The College of Idaho has a tradition of winning, with 23 athletic national championships since 2011. But success in competition isn’t limited to C of I student-athletes. Recently, College of Idaho sophomores Levi Orr and Hunter Brodt took first place in their respective categories at the Idaho Business Professionals of America state leadership conference.
The victory was gratifying for Orr, who is the Idaho state BPA post-secondary president, and for Brodt, who was competing in his first BPA competition.
“It was a great sense of accomplishment, not only being the state president, but also hearing my name get called as a winner,” Orr said.
BPA is the leading Career and Technical Student Organization (CTSO) for students pursuing careers in business management, office administration, information technology and other related career fields. The mission of the organization is to help prepare a world-class workforce through the advancement of leadership, citizenship, academic and technological skills.
For the state competition, Orr competed in the contemporary issues category and Brodt competed in human resources. After learning his topic, each student was given a short timeframe to quickly prepare a short speech.
“I really didn’t know what to expect at all,” Brodt said. “Once I saw the question prep, I got an idea of what they wanted.”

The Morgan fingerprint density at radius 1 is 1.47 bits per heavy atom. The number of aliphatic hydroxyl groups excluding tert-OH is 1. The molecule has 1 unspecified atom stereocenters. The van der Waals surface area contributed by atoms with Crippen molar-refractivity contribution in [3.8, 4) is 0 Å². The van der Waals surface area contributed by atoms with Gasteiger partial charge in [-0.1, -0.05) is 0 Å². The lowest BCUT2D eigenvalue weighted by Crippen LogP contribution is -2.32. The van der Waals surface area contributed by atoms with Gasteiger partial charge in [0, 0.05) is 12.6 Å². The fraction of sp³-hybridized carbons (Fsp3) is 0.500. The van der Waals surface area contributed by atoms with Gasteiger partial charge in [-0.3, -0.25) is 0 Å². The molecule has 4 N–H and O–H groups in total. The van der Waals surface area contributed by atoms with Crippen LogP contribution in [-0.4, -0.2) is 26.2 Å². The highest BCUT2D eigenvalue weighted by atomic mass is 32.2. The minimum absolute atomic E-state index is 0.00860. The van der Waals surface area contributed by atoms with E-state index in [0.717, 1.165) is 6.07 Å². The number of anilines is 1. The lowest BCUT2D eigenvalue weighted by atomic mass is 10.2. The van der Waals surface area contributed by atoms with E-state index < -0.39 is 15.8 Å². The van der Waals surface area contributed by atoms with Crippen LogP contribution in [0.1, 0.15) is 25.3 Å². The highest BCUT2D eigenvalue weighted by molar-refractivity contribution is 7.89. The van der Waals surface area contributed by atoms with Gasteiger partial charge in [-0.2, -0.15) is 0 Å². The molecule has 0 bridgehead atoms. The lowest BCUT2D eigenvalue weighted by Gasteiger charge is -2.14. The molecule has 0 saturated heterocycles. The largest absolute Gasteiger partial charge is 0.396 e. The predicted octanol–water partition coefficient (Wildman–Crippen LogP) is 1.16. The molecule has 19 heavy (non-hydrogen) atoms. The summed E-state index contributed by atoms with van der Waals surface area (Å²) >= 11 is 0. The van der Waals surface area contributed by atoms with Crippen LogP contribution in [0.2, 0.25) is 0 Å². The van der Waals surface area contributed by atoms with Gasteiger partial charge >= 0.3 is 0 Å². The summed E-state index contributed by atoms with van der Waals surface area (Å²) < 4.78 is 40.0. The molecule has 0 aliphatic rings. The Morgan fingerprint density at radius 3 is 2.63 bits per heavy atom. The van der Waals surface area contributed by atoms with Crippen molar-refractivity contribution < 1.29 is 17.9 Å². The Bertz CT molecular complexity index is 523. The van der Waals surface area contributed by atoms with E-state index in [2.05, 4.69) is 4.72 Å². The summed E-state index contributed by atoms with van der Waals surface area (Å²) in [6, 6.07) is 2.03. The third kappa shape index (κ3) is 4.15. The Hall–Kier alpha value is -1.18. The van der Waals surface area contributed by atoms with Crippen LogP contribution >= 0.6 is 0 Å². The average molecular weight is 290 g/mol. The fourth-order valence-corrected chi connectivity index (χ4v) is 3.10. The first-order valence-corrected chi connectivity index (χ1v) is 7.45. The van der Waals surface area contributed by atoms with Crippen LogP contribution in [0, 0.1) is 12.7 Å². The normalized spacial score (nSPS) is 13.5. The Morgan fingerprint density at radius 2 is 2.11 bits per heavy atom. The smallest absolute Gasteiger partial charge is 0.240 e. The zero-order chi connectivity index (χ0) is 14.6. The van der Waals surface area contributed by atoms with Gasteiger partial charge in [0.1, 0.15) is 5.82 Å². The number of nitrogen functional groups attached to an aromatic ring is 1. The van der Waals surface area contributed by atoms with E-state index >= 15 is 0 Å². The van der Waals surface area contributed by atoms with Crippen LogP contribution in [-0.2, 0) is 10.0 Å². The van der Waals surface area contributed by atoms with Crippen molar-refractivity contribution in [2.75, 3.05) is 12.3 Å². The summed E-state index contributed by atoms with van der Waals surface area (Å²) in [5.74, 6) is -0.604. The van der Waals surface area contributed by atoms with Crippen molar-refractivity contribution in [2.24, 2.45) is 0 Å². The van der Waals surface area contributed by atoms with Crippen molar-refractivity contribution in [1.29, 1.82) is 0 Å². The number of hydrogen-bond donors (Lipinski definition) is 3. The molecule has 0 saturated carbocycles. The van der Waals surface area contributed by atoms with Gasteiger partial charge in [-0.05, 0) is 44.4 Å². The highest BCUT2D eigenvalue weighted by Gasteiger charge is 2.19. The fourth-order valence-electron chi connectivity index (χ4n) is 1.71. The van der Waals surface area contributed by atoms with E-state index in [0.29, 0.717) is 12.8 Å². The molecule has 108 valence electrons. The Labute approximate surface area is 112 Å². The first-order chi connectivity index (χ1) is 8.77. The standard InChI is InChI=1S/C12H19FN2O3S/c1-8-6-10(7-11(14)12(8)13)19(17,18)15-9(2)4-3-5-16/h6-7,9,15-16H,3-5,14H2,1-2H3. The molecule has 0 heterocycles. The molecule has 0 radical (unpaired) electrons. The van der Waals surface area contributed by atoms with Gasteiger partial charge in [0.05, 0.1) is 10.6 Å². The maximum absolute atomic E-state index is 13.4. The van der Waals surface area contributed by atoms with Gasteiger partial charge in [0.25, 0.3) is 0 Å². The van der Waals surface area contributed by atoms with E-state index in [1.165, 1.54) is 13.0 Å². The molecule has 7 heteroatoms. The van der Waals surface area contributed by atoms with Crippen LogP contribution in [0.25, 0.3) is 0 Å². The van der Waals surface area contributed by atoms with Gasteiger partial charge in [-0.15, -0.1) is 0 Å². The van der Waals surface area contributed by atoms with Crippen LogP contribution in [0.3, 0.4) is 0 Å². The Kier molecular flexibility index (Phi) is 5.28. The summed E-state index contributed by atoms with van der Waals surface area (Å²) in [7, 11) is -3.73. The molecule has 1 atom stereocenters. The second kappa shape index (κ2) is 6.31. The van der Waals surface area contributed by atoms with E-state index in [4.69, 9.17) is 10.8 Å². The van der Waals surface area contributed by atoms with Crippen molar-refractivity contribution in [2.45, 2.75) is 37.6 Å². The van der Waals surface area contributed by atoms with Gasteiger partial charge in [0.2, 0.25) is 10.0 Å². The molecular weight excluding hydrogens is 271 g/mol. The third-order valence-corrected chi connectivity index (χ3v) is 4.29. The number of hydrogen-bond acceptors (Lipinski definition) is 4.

Brodt credits the College’s challenging PEAK Curriculum for helping him during the competition. PEAK requires students to obtain a major and three minors from the four knowledge “peaks” of humanities, natural sciences, social sciences and a professional field.
“I think having the opportunity to explore areas other than your major helps a lot,” said Brodt, an accounting and political economy double-major. “Being forced into a lot of different areas allows you to see issues in a different way than if you were only trained in finance or accounting.”
Orr became involved in BPA in 2011 while he was still in high school, but giving presentations and speeches never came easy to him. He developed that skill by participating in speech and debate in high school and college, he said.
But BPA isn’t just for those majoring in business, accounting or marketing. The range of events students can compete in is all-encompassing
“[Participants] don’t have to be a business major—look at me,” said Orr, who is majoring in religious studies.
The organization also includes office general management, health science and computer science categories, such as C++.
The BPA chapter at the C of I is growing, and Orr encourages all students seeking professional or technical experience to join. For Brodt, joining BPA has also provided an opportunity to network.
“It seemed like a good opportunity to make some connections and do something you’re not familiar with on a day-to-day basis,” Brodt said.
Founded in 1891, The College of Idaho is the state’s oldest private liberal arts college. The C of I has a legacy of academic excellence, a winning athletics tradition and a history of producing successful graduates, including seven Rhodes Scholars and 14 Marshall, Truman and Goldwater Scholars. The College’s beautiful, residential campus is located in Caldwell. Its distinctive PEAK Curriculum challenges students to attain competency in the four knowledge peaks of the humanities, natural sciences, social sciences and a professional field—empowering them to earn a major and three minors in four years. For more information, visit www.collegeofidaho.edu.